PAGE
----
After news came out that Chauncey Billups had withdrawn consideration from the Cleveland Cavaliers‘ president of basketball operations post, a lot of speculation has emerged on what the real reason was for him to turn them down. Now, more details have surfaced, and it appears like they weren’t able to agree on the salary offered to him, among others.

According to a piece made by Chris Haynes and Marc J. Spears of ESPN, the Cavs apparently only offered him only $2 million, which is way lower than what other executives, and even consultants, get these days. However, the report also made it clear that there were also other factors why a deal did not push through.

“The Cleveland Cavaliers offered former NBA All-Star Chauncey Billups what is viewed in NBA circles as a below-market salary of $2 million annually for the role of serving as President of Basketball Operations, league sources told ESPN.”

“According to sources, the team’s initial offer was $1.5 million. League sources tell ESPN $4 million is typically the starting point of what an individual in that role should earn. Sources maintain financial compensation wasn’t the only factor as to why the 40-year-old Billups turned down the job on Monday after weeks of deliberation, but it played a part.”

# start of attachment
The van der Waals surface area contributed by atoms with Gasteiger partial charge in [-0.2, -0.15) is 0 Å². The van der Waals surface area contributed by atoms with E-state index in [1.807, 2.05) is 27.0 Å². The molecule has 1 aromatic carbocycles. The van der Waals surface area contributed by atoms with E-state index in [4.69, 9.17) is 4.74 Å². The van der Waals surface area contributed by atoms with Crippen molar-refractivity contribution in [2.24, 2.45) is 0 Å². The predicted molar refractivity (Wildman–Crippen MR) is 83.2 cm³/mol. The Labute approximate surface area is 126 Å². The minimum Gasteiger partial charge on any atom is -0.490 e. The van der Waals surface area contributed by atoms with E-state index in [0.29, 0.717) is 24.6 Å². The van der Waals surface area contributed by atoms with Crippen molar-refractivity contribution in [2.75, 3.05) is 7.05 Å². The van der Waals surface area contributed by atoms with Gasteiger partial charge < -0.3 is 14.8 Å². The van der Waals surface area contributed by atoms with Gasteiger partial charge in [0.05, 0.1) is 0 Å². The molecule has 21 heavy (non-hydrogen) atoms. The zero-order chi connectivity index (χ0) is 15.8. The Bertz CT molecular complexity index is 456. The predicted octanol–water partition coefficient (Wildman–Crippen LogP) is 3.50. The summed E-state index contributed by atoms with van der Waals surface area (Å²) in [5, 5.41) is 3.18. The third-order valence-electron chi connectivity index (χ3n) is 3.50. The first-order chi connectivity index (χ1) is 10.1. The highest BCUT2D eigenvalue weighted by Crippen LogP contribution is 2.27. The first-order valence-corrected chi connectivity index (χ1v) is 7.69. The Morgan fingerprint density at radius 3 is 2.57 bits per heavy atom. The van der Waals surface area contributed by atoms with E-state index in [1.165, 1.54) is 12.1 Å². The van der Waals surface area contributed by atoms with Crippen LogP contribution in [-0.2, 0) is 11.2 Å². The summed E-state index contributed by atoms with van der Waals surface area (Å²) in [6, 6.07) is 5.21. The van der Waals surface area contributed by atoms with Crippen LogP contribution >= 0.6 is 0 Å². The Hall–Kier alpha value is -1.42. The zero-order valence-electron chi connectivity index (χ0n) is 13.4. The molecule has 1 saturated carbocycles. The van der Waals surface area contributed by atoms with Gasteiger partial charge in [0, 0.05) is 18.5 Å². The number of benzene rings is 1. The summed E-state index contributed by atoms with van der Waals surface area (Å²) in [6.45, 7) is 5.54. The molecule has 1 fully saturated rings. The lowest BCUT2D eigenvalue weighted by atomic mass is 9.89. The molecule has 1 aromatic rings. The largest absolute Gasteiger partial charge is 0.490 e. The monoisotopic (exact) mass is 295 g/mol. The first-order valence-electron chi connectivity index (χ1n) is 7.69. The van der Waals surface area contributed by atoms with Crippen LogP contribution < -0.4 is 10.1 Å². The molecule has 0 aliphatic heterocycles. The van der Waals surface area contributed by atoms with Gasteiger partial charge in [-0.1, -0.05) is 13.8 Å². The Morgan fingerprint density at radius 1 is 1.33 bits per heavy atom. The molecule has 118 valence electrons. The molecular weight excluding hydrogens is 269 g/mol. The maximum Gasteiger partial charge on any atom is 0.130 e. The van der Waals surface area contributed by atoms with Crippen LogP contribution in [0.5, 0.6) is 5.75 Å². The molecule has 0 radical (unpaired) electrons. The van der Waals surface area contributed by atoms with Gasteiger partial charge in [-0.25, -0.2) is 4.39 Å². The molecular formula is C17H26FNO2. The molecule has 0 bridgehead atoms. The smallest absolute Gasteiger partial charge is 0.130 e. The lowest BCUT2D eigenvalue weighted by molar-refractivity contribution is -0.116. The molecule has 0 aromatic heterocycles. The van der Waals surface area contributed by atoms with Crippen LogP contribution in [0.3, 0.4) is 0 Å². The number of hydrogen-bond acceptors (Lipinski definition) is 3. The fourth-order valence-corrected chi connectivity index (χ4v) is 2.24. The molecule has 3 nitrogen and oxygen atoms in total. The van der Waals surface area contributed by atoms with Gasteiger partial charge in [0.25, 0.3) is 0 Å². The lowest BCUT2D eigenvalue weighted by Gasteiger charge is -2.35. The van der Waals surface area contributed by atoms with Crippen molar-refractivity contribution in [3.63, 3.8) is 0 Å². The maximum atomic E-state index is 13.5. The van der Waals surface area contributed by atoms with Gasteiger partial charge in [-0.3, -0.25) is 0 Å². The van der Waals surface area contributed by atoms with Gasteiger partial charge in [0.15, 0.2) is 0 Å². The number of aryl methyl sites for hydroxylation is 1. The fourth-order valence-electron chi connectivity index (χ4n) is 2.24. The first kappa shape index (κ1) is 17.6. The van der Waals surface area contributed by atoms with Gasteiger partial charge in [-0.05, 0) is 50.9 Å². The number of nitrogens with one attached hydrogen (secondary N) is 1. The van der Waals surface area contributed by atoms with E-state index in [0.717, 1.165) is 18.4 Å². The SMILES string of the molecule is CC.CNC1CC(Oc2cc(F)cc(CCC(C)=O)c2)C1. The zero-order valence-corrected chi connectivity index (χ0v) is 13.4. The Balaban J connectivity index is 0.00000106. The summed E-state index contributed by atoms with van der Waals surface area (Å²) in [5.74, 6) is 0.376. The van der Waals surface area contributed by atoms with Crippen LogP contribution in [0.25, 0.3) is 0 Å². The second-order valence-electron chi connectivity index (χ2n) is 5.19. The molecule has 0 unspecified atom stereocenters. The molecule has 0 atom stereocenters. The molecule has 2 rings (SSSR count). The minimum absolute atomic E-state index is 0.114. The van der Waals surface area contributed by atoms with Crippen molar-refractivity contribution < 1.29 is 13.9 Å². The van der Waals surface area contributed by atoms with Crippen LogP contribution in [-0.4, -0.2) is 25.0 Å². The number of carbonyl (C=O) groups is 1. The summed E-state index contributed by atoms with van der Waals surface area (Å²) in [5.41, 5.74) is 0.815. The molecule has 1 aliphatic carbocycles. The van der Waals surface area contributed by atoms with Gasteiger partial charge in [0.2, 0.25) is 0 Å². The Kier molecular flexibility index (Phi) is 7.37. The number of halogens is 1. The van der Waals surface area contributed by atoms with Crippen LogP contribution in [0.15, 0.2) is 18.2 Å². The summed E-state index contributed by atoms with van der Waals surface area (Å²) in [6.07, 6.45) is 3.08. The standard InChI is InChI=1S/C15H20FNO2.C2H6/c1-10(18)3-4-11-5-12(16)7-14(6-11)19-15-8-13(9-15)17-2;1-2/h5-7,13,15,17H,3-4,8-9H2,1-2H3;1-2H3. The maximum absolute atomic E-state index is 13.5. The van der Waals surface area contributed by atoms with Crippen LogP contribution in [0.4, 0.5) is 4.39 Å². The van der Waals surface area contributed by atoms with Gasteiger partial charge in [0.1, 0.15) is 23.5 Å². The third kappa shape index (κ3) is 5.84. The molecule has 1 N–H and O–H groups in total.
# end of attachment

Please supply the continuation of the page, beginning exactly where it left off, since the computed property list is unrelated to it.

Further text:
To put the figures into perspective, the average pay executives received back in 2008 was $5.34 million, per Business Insider. Although it would have been Billups’ first front office job, his experience being a player, and a champion as well, boosts his stock. The offer the Cavaliers made can be seen as low-balling the 40-year-old, but there may also be other reasons for them to extend that below-average amount, which only the team’s top brass are privy of.

As it stands, the team’s assistant GM, Koby Altman, remains the top candidate to take over the reins of David Griffin. An announcement from the Cavaliers is expected to be made in the coming weeks on who will ultimately be named general manager, as it will also stabilize any uncertainties their employees, fans, and even stakeholders may be feeling right now.